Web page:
Unions are angry that the head of Sydney’s Prince of Wales Hospital has emailed staff warning them against circulating petitions on hospital grounds about job cuts.
The Health Services Union claims 300 jobs are on the line as the hospital tries to improve its financial position and its members have resolved to run a petition campaign on the issue.
In an email on Monday the hospital’s CEO Terry Clout told staff that they are not allowed to collect signatures while on duty or in areas used by patients and visitors.
The letter says union activities can take place offsite and in staff rooms while staff are not on paid duty.
This approach prevents patients or visitors from being exposed to inappropriate or unwelcome approaches at what can often be times of considerable stress and vulnerability for them.
But the secretary of the NSW Nurses Association Brett Holmes says it is a worrying development, designed to minimise public awareness about cuts to the system.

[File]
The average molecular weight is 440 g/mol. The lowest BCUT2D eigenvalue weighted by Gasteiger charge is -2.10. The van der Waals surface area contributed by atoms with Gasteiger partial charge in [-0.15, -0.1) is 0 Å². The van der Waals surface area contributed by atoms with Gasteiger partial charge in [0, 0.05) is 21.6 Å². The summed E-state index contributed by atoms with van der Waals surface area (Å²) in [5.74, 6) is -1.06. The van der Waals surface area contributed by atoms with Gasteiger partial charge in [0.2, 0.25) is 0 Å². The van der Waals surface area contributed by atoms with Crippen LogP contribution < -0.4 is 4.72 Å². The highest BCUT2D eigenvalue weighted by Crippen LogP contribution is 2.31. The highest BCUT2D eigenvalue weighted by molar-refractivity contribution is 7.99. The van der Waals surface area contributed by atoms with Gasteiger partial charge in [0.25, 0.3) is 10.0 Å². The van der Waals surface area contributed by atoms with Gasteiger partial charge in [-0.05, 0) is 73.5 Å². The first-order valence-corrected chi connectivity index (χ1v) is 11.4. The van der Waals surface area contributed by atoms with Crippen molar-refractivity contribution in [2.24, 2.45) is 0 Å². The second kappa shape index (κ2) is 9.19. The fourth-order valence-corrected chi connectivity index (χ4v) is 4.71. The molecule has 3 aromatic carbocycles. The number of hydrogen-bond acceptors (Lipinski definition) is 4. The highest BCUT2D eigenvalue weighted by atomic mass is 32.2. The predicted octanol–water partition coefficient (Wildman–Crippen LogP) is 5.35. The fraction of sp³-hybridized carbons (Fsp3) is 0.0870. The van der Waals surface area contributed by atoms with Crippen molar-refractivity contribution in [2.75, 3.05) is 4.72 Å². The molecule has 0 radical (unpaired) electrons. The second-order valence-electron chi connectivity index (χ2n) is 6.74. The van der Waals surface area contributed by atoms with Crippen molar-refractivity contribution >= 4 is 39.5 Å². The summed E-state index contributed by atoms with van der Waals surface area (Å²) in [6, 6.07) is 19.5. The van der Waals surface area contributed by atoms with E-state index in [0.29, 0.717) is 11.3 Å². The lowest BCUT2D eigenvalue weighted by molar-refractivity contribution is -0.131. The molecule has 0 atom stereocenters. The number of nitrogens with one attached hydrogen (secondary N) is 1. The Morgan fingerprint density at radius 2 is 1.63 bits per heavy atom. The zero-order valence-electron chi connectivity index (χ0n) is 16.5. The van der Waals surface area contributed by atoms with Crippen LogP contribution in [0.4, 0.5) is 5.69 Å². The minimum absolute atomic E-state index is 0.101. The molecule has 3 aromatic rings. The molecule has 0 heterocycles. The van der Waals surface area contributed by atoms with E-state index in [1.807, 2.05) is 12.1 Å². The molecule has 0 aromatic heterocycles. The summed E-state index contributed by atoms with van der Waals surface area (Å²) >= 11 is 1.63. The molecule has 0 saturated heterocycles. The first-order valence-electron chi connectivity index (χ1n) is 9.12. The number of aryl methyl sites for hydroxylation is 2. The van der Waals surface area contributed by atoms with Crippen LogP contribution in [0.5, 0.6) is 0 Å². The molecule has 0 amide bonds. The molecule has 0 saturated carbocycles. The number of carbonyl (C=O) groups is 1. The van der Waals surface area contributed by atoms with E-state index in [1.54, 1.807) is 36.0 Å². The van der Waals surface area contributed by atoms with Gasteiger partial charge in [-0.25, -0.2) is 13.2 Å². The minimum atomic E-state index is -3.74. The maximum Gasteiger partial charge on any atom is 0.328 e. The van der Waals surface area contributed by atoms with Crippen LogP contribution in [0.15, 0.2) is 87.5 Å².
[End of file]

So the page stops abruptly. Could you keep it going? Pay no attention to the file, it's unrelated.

“There are severe approaches being taken by management trying to meet their budgets,” he said.
“But at the same time they are trying to quieten it down so that there is not too much public knowledge about what is going on.”
Terry Clout is defending the email, saying it was meant to clarify to staff what their responsibilities are while on duty.
“In my view it was important to make clear to staff what the expectation of the health service is in their attention to sick and vulnerable patients,” he said.
“And to make it clear that they needed to act within the code of conduct.”